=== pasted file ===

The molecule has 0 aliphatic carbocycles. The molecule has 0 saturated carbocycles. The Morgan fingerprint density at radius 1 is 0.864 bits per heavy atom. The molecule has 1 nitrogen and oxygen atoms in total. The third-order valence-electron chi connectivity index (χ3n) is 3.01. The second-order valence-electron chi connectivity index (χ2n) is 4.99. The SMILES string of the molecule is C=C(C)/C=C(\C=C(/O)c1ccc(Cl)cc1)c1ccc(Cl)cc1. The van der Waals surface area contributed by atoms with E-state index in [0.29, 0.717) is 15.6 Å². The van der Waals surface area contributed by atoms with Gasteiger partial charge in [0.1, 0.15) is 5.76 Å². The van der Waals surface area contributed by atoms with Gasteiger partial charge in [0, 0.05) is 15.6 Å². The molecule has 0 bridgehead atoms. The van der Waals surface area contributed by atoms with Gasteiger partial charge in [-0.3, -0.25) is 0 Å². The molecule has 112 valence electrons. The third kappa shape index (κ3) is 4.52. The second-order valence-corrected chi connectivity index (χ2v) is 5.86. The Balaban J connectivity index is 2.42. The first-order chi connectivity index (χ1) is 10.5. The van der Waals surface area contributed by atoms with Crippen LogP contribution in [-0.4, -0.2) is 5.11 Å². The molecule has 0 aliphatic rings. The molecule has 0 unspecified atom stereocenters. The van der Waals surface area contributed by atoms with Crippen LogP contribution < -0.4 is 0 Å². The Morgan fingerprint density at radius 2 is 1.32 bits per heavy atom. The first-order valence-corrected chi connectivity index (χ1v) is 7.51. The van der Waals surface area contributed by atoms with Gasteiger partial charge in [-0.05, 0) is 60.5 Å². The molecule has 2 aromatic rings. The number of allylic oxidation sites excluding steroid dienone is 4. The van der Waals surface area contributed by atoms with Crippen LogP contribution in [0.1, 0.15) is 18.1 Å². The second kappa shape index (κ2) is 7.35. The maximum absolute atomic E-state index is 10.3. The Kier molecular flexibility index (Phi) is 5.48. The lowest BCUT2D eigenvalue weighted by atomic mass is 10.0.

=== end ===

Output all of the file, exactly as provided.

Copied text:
The molecule has 0 aliphatic carbocycles. The molecule has 0 saturated carbocycles. The Morgan fingerprint density at radius 1 is 0.864 bits per heavy atom. The molecule has 1 nitrogen and oxygen atoms in total. The third-order valence-electron chi connectivity index (χ3n) is 3.01. The second-order valence-electron chi connectivity index (χ2n) is 4.99. The SMILES string of the molecule is C=C(C)/C=C(\C=C(/O)c1ccc(Cl)cc1)c1ccc(Cl)cc1. The van der Waals surface area contributed by atoms with E-state index in [0.29, 0.717) is 15.6 Å². The van der Waals surface area contributed by atoms with Gasteiger partial charge in [0.1, 0.15) is 5.76 Å². The van der Waals surface area contributed by atoms with Gasteiger partial charge in [0, 0.05) is 15.6 Å². The molecule has 0 bridgehead atoms. The van der Waals surface area contributed by atoms with Gasteiger partial charge in [-0.3, -0.25) is 0 Å². The molecule has 112 valence electrons. The third kappa shape index (κ3) is 4.52. The second-order valence-corrected chi connectivity index (χ2v) is 5.86. The Balaban J connectivity index is 2.42. The first-order chi connectivity index (χ1) is 10.5. The van der Waals surface area contributed by atoms with Crippen LogP contribution in [-0.4, -0.2) is 5.11 Å². The molecule has 0 aliphatic rings. The molecule has 0 unspecified atom stereocenters. The van der Waals surface area contributed by atoms with Crippen LogP contribution < -0.4 is 0 Å². The Morgan fingerprint density at radius 2 is 1.32 bits per heavy atom. The first-order valence-corrected chi connectivity index (χ1v) is 7.51. The van der Waals surface area contributed by atoms with Gasteiger partial charge in [-0.05, 0) is 60.5 Å². The molecule has 2 aromatic rings. The number of allylic oxidation sites excluding steroid dienone is 4. The van der Waals surface area contributed by atoms with Crippen LogP contribution in [0.1, 0.15) is 18.1 Å². The second kappa shape index (κ2) is 7.35. The maximum absolute atomic E-state index is 10.3. The Kier molecular flexibility index (Phi) is 5.48. The lowest BCUT2D eigenvalue weighted by atomic mass is 10.0.